- CCureus 2018 Mar 12; 10(3):e2310
- Castleman disease is a lymphoproliferative disorder with unknown etiology and pathogenesis. While the disease may involve all parts of the body, the mediastinum appears to be the most common part of ...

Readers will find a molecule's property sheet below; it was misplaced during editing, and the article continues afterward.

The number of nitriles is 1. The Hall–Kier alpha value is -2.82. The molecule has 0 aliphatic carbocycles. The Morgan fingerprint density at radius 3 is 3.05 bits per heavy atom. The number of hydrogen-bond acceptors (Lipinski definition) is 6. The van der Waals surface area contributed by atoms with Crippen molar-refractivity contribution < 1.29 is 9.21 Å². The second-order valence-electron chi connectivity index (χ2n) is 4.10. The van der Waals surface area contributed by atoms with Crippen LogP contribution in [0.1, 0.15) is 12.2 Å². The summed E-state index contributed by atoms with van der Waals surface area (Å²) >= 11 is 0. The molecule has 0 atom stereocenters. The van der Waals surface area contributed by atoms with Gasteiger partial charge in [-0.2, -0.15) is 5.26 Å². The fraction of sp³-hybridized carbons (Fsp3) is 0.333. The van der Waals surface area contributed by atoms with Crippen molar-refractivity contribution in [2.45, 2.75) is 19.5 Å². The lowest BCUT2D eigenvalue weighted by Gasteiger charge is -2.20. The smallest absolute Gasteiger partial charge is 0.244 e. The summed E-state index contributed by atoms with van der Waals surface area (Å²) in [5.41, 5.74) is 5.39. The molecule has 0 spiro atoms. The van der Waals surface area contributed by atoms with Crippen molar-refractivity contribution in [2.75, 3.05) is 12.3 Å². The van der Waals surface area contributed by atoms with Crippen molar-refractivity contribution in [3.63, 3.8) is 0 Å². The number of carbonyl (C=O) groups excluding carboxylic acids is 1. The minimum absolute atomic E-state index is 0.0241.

Castleman disease is a lymphoproliferative disorder with unknown etiology and pathogenesis. While the disease may involve all parts of the body, the mediastinum appears to be the most common part of involvement. In this study, we present two cases of Castleman disease with different localizations that mimicked malignancy. A 62-year-old female patient presented with jaundice. Laboratory analysis indicated aspartate aminotransferase: 250 U/L, total bilirubin: 4 mg/dl, and carbohydrate antigen (CA) 19-9: 900 U/ml. Computerized tomography (CT) of the abdomen showed a mass originating from the pancreas head which resulted in a biliary tract obstruction. A positron emission tomography-computed tomography (PET/CT) showed that the only site of involvement was the pancreas head. A decision was made to perform pancreaticoduodenectomy. During intra-abdominal exploration, lymphadenopathies were identified in the surroundings of the retropancreatic portal vein and the hepatic artery. Histopathological investigation of the dissected lymph nodes demonstrated findings consistent with granulomatous plasma-cell-rich Castleman disease. A 55-year-old female patient presented with abdominal pain, nausea, and vomiting. Computerized tomography of the abdomen showed an abdominal mass of 7 cm, originating from the mesenterium, with high-contrast uptake in the mesenterium in the lower abdominal quadrant. The mesenteric mass was resected along with segmentary small intestine resection. Histopathological investigation of the mass showed a giant granulomatous structure that consisted of plasma cells consistent with Castleman disease. Castleman disease should be kept in mind during differential diagnosis of locally advanced lymph nodes observed during preoperative investigations and intraoperative exploration.